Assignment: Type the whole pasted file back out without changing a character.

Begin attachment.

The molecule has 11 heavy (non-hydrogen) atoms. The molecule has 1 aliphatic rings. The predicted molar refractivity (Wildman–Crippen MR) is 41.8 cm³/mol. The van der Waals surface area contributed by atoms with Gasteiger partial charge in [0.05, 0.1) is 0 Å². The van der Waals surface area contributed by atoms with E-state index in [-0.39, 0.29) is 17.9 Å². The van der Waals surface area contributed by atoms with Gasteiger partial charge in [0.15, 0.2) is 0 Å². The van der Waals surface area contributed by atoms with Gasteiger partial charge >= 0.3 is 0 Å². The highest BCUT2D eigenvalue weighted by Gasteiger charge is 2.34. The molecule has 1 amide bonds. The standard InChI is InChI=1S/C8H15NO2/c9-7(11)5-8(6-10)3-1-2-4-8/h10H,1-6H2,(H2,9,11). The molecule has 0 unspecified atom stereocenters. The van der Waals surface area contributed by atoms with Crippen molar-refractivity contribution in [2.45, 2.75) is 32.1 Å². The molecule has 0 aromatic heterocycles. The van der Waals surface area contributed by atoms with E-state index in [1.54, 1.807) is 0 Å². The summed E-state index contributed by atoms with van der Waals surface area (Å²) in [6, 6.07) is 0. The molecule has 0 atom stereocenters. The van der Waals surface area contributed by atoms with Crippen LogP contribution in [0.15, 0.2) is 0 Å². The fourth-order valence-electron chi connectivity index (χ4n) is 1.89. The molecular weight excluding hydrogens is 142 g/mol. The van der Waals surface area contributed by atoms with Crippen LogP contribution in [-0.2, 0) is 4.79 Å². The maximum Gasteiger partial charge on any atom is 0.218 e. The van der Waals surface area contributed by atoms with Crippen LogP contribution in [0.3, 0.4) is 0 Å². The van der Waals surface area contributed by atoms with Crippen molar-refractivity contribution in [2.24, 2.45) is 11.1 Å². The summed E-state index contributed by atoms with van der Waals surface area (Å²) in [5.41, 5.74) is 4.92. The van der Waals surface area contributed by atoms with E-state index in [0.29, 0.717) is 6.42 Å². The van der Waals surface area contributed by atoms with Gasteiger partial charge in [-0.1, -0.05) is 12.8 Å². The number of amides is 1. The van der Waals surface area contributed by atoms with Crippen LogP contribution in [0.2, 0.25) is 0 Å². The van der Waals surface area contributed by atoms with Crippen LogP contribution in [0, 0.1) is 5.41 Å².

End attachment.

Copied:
The molecule has 11 heavy (non-hydrogen) atoms. The molecule has 1 aliphatic rings. The predicted molar refractivity (Wildman–Crippen MR) is 41.8 cm³/mol. The van der Waals surface area contributed by atoms with Gasteiger partial charge in [0.05, 0.1) is 0 Å². The van der Waals surface area contributed by atoms with E-state index in [-0.39, 0.29) is 17.9 Å². The van der Waals surface area contributed by atoms with Gasteiger partial charge in [0.15, 0.2) is 0 Å². The van der Waals surface area contributed by atoms with Gasteiger partial charge >= 0.3 is 0 Å². The highest BCUT2D eigenvalue weighted by Gasteiger charge is 2.34. The molecule has 1 amide bonds. The standard InChI is InChI=1S/C8H15NO2/c9-7(11)5-8(6-10)3-1-2-4-8/h10H,1-6H2,(H2,9,11). The molecule has 0 unspecified atom stereocenters. The van der Waals surface area contributed by atoms with Crippen molar-refractivity contribution in [2.45, 2.75) is 32.1 Å². The molecule has 0 aromatic heterocycles. The van der Waals surface area contributed by atoms with E-state index in [1.54, 1.807) is 0 Å². The summed E-state index contributed by atoms with van der Waals surface area (Å²) in [6, 6.07) is 0. The molecule has 0 atom stereocenters. The van der Waals surface area contributed by atoms with Crippen LogP contribution in [0.15, 0.2) is 0 Å². The fourth-order valence-electron chi connectivity index (χ4n) is 1.89. The molecular weight excluding hydrogens is 142 g/mol. The van der Waals surface area contributed by atoms with Crippen LogP contribution in [-0.2, 0) is 4.79 Å². The maximum Gasteiger partial charge on any atom is 0.218 e. The van der Waals surface area contributed by atoms with Crippen LogP contribution in [0.3, 0.4) is 0 Å². The van der Waals surface area contributed by atoms with Crippen molar-refractivity contribution in [2.24, 2.45) is 11.1 Å². The summed E-state index contributed by atoms with van der Waals surface area (Å²) in [5.41, 5.74) is 4.92. The van der Waals surface area contributed by atoms with E-state index in [0.29, 0.717) is 6.42 Å². The van der Waals surface area contributed by atoms with Gasteiger partial charge in [-0.1, -0.05) is 12.8 Å². The number of amides is 1. The van der Waals surface area contributed by atoms with Crippen LogP contribution in [0.2, 0.25) is 0 Å². The van der Waals surface area contributed by atoms with Crippen LogP contribution in [0, 0.1) is 5.41 Å².